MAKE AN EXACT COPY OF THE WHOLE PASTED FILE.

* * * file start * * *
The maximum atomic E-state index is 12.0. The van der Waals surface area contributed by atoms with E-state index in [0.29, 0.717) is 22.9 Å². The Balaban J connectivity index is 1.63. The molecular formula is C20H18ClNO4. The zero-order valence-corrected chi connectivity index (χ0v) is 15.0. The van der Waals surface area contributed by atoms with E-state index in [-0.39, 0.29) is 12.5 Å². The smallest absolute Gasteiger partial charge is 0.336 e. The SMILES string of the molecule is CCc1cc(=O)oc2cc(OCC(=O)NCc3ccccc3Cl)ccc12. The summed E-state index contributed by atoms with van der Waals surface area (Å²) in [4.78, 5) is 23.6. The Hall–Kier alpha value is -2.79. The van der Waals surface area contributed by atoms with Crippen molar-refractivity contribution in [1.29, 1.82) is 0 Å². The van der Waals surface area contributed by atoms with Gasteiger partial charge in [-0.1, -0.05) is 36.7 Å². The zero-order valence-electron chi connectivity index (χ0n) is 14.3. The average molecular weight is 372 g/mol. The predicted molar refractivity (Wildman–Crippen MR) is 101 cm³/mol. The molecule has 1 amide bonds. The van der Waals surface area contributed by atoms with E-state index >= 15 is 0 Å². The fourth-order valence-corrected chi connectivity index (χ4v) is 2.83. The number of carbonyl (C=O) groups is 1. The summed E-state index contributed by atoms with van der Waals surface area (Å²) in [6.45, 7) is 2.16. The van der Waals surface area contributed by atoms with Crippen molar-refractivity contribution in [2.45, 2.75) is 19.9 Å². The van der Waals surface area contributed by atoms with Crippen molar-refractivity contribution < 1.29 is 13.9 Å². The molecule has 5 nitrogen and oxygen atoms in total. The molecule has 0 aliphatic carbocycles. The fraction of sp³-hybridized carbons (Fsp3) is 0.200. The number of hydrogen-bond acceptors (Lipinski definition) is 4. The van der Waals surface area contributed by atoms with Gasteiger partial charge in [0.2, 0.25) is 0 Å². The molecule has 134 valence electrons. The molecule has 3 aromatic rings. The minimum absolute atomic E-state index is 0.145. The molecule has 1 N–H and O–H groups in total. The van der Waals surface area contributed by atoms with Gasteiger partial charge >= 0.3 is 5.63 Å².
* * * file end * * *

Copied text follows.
The maximum atomic E-state index is 12.0. The van der Waals surface area contributed by atoms with E-state index in [0.29, 0.717) is 22.9 Å². The Balaban J connectivity index is 1.63. The molecular formula is C20H18ClNO4. The zero-order valence-corrected chi connectivity index (χ0v) is 15.0. The van der Waals surface area contributed by atoms with E-state index in [-0.39, 0.29) is 12.5 Å². The smallest absolute Gasteiger partial charge is 0.336 e. The SMILES string of the molecule is CCc1cc(=O)oc2cc(OCC(=O)NCc3ccccc3Cl)ccc12. The summed E-state index contributed by atoms with van der Waals surface area (Å²) in [4.78, 5) is 23.6. The Hall–Kier alpha value is -2.79. The van der Waals surface area contributed by atoms with Crippen molar-refractivity contribution in [1.29, 1.82) is 0 Å². The van der Waals surface area contributed by atoms with Gasteiger partial charge in [-0.1, -0.05) is 36.7 Å². The zero-order valence-electron chi connectivity index (χ0n) is 14.3. The average molecular weight is 372 g/mol. The predicted molar refractivity (Wildman–Crippen MR) is 101 cm³/mol. The molecule has 1 amide bonds. The van der Waals surface area contributed by atoms with E-state index >= 15 is 0 Å². The fourth-order valence-corrected chi connectivity index (χ4v) is 2.83. The number of carbonyl (C=O) groups is 1. The summed E-state index contributed by atoms with van der Waals surface area (Å²) in [6.45, 7) is 2.16. The van der Waals surface area contributed by atoms with Crippen molar-refractivity contribution in [2.45, 2.75) is 19.9 Å². The van der Waals surface area contributed by atoms with Crippen molar-refractivity contribution < 1.29 is 13.9 Å². The molecule has 5 nitrogen and oxygen atoms in total. The molecule has 0 aliphatic carbocycles. The fraction of sp³-hybridized carbons (Fsp3) is 0.200. The number of hydrogen-bond acceptors (Lipinski definition) is 4. The van der Waals surface area contributed by atoms with Gasteiger partial charge in [0.2, 0.25) is 0 Å². The molecule has 134 valence electrons. The molecule has 3 aromatic rings. The minimum absolute atomic E-state index is 0.145. The molecule has 1 N–H and O–H groups in total. The van der Waals surface area contributed by atoms with Gasteiger partial charge >= 0.3 is 5.63 Å².